[16] Then shall ye, who are a remnant of the house of Jacob, go forth among them; and ye shall be in the midst of them who shall be many; and ye shall be among them as a lion among the beasts of the forest, and as a young lion among the flocks of sheep, who, if he goeth through both treadeth down and teareth in pieces, and none can deliver.

Also see 3 Nephi 21:

[12] And my people who are a remnant of Jacob shall be among the Gentiles, yea, in the midst of them as a lion among the beasts of the forest, as a young lion among the flocks of sheep, who, if he go through both treadeth down and teareth in pieces, and none can deliver.

[13] Their hand shall be lifted up upon their adversaries, and all their enemies shall be cut off.

[14] Yea, wo be unto the Gentiles except they repent; for it shall come to pass in that day, saith the Father, that I will cut off thy horses out of the midst of thee, and I will destroy thy chariots;

[15] And I will cut off the cities of thy land, and throw down all thy strongholds....

My reading of the statements of Christ in 3 Nephi 20 and 21 is that the descendants of some of the original peoples in the Americas (who, yes, are descended from Jacob, even if the percentage of Hebraic ancestry is very small due to an abundance of Asiatic DNA also present) will be a source of great trouble for some American cities, though many of them will also be converted and help build up the kingdom of God and be part of the New Jerusalem to come.

I'm really not sure what to make of the prophecies and there are many ways they could be fulfilled, but it's interesting to see that what once sounded like a remote and improbable event could be realistically fulfilled in light of ongoing events.

There is a genuine threat looming from the weapons being accumulated by gangs and from their swelling ranks. Drug-related violence from gangs is destroying too many communities south of the border (or rather, south of the line formerly known as "the border"), and I don't think U.S. cities have even begun to see how devastating that can become.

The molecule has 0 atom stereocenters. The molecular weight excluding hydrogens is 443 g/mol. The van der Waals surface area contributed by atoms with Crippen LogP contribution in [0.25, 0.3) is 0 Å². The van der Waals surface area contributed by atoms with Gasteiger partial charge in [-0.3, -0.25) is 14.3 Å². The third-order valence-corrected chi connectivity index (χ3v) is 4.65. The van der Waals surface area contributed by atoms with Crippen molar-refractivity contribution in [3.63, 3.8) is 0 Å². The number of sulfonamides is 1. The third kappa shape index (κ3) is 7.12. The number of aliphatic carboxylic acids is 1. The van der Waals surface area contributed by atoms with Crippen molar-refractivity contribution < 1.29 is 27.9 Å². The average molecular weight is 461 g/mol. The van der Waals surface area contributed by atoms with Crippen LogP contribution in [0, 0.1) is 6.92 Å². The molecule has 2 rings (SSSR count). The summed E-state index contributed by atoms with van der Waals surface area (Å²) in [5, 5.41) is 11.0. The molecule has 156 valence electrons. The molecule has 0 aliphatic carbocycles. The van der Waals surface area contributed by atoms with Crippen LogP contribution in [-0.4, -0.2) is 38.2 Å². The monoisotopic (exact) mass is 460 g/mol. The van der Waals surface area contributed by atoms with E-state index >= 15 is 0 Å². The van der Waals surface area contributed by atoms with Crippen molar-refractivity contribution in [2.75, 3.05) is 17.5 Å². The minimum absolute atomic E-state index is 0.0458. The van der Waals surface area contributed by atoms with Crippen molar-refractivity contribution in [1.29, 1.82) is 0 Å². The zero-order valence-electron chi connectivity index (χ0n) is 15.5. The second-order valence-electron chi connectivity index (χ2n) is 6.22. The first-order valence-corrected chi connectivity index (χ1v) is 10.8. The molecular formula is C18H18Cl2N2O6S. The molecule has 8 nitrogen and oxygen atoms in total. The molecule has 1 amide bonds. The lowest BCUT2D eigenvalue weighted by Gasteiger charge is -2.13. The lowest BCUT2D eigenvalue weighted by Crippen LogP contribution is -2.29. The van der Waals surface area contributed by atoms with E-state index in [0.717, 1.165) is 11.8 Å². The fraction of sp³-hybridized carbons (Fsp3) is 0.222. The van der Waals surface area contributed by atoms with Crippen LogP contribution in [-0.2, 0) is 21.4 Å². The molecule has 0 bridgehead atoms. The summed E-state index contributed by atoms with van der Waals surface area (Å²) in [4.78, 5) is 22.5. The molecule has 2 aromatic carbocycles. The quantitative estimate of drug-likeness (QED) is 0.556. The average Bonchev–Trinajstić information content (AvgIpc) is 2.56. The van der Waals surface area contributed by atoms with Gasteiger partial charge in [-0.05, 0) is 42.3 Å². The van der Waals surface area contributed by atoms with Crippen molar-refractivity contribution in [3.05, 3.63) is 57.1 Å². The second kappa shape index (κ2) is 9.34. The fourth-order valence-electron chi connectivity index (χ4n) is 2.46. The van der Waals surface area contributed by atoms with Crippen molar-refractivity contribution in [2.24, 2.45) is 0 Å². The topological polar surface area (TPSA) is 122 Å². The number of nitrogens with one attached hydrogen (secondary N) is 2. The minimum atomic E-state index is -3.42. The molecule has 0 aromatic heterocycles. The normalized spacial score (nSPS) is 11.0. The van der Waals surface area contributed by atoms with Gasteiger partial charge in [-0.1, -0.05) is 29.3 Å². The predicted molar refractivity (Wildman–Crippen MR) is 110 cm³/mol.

Of course, the ultimate answer to most problems is not in law and armies, but in the gospel. Whatever policies our nation adopts, let us love those who are in our midst, documented or not, and give those who wish the opportunity to receive the blessings of the gospel.

In so doing, may families be strengthened and may children be kept with their parents wherever possible. Meanwhile, may our Gentile cities take a cue from 3 Nephi 20 and 21 and recognize the real lesson there: repent and follow Jesus Christ.

When it comes to real compassion and immigration, the Book of Mormon may also be relevant in another way. The story of the Anti-Nephi-Lehites, the Lamanites who were persecuted with genocidal zeal by their brethren after their conversion to the gospel, provides a meaningful example of compassionate treatment of genuine refugees.

They were given a land of their own in Nephite territory, the land of Jershon, as a place of inheritance (interestingly, Jershon is an example of yet another Hebrew word play in the Book of Mormon, since it is closely related to the Hebrew word for inheritance).

They weren't made wards of the State, but were given rich opportunity to provide for themselves and were given the protection of Nephite armies. It was a genuine sacrifice for the Nephites, but also a remarkably wise investment in a people that would bless the Nephites richly in years to come.

There may many other lessons in the Book of Mormon worth considering as we deal with the difficult social and political issues of our day. May we increasingly rely on its divine and increasingly relevant messages for us.

For more from Jeff Lindsay, see Mormanity at http://mormanity.blogspot.com and his Mormon Answers section at http://jefflindsay.com/LDSFAQ/.


About Jeff Lindsay

Jeff Lindsay has been defending the Church on the Internet since 1994, when he launched his LDSFAQ website under JeffLindsay.com. He has also long been blogging about LDS matters on the blog Mormanity (mormanity.blogspot.com). Jeff is a longtime resident of Appleton, Wisconsin, who recently moved to Shanghai, China, with his wife, Kendra. He works for an Asian corporation as head of intellectual property. Jeff and Kendra are the parents of 4 boys, 3 married and the the youngest on a mission.

He is a former innovation and IP consultant, a former professor, and former Corporate Patent Strategist and Senior Research Fellow for a multinational corporation.

Jeff Lindsay, Cheryl Perkins and Mukund Karanjikar are authors of the book Conquering Innovation Fatigue (John Wiley & Sons, 2009).

Jeff has a Ph.D. in Chemical Engineering from Brigham Young University and is a registered US patent agent. He has more than 100 granted US patents and is author of numerous publications. Jeff's hobbies include photography, amateur magic, writing, and Mandarin Chinese.